from the ashamed dept.
Margaret C. Hardy reports that the life sciences have recently come under fire with a study that investigated the level of sexual harassment and sexual assault of trainees in academic fieldwork environments and found that 71% of women and 41% of men respondents experienced sexual harassment, while 26% of women and 6% of men reported experiencing sexual assault. The research team also found that within the hierarchy of academic field sites surveyed, the majority of incidents were perpetrated by peers and supervisors. "More often it is the men of one’s own field team, one’s co-workers, who violate their female colleagues," writes A. Hope Jahren:
There is a fundamental and culturally learned power imbalance between men and women, and it follows us into the workplace. The violence born of this imbalance follows us also. We would like to believe that it stops short of following us into the laboratory and into the field — but it does not. I listen to my colleagues talk endlessly about recruiting more women into STEM (science, technology, engineering and mathematics) disciplines, and postulate what the barriers might be. Sexual assault is a pernicious and formidable barrier to women in science, partly because we have consistently gifted to it our silence. I have given it 18 years of my silence and I will not give it one day more.
Many of us work in fields related to this study - what are your experiences?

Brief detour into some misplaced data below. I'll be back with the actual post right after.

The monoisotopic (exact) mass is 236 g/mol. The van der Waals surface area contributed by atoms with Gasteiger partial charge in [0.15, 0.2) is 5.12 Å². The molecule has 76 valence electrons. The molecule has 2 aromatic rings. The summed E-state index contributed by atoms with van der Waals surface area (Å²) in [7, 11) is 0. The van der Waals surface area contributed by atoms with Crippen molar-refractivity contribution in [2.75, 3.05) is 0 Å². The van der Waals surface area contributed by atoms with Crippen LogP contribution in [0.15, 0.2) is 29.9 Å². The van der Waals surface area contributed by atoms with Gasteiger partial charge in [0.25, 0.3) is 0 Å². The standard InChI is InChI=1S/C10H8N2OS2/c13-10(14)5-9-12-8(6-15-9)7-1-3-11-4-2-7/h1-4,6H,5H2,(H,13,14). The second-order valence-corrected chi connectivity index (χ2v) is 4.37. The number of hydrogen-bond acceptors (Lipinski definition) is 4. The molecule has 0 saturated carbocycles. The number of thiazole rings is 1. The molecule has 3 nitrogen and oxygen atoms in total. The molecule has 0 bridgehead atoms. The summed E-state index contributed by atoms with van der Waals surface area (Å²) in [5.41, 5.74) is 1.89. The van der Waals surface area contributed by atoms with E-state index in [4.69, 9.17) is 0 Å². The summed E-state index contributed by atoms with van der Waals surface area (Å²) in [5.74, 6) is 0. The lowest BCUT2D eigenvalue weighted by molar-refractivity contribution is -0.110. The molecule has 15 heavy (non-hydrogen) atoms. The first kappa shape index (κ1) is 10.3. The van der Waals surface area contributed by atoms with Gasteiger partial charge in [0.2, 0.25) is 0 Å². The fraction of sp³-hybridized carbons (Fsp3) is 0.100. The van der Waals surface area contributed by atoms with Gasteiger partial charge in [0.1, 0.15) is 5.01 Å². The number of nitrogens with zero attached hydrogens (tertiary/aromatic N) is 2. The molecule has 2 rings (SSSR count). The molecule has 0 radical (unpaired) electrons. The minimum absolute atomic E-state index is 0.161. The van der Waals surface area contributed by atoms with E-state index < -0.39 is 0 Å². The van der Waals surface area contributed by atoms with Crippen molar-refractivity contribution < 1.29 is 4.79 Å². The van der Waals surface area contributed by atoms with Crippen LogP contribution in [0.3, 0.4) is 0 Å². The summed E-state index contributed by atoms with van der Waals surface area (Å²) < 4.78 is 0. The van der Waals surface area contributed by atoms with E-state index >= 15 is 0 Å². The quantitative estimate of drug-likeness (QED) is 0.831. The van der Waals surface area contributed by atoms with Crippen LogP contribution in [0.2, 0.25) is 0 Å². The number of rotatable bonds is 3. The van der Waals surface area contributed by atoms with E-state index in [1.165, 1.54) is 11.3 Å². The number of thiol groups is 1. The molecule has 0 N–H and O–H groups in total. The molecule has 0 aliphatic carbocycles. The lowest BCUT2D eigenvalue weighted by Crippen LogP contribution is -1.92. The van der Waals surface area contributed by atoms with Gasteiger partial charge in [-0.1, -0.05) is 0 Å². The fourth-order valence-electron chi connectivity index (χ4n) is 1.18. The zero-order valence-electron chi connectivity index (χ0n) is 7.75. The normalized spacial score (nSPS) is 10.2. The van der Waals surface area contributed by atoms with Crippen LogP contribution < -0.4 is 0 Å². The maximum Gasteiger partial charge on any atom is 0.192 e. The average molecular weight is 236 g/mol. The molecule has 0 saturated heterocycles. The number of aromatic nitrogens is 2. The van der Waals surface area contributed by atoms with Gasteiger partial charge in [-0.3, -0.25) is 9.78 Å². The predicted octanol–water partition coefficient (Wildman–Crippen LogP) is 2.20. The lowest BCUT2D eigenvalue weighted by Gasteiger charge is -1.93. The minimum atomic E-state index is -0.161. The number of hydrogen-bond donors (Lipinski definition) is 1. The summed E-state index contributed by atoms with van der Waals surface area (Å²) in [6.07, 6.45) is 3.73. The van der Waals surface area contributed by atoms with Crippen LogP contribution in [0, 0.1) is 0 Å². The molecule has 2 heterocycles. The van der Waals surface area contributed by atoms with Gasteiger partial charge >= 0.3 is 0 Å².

Written in a New York Times article and summarily paraphrased here,
Elissa Shevinsky can pinpoint the moment when she felt that she no longer belonged. She was at a friend's house watching the live stream of the TechCrunch Disrupt hackathon, when she saw that it opened with two men who developed an app called Titstare. After some banter, one of Titstare's developers proudly proclaimed, "This is the breast hack ever."
Ms. Shevinsky felt pushed to the edge. Women who enter fields dominated by men often feel this way. "It's a thousand tiny paper cuts," is how Ashe Dryden, a programmer who now consults on increasing diversity in technology, described working in tech. Women in tech like Shevinsky and Dryden advocate working to change the tech culture from inside-out, but other women like Lea Verou write that,
' women-only conferences and hackathons cultivate the notion that women are these weak beings who find their male colleagues too intimidating...As a woman, I find it insulting and patronizing to be viewed that way.'
This all being hot on the heels of engineer Julie Ann Horvath's departure from Github as a result of similar concern.
Any of you care to address your own personal experiences or opinions regarding the subject matter; as well as the accuracy of the articles' stories compared to the industry-at-large?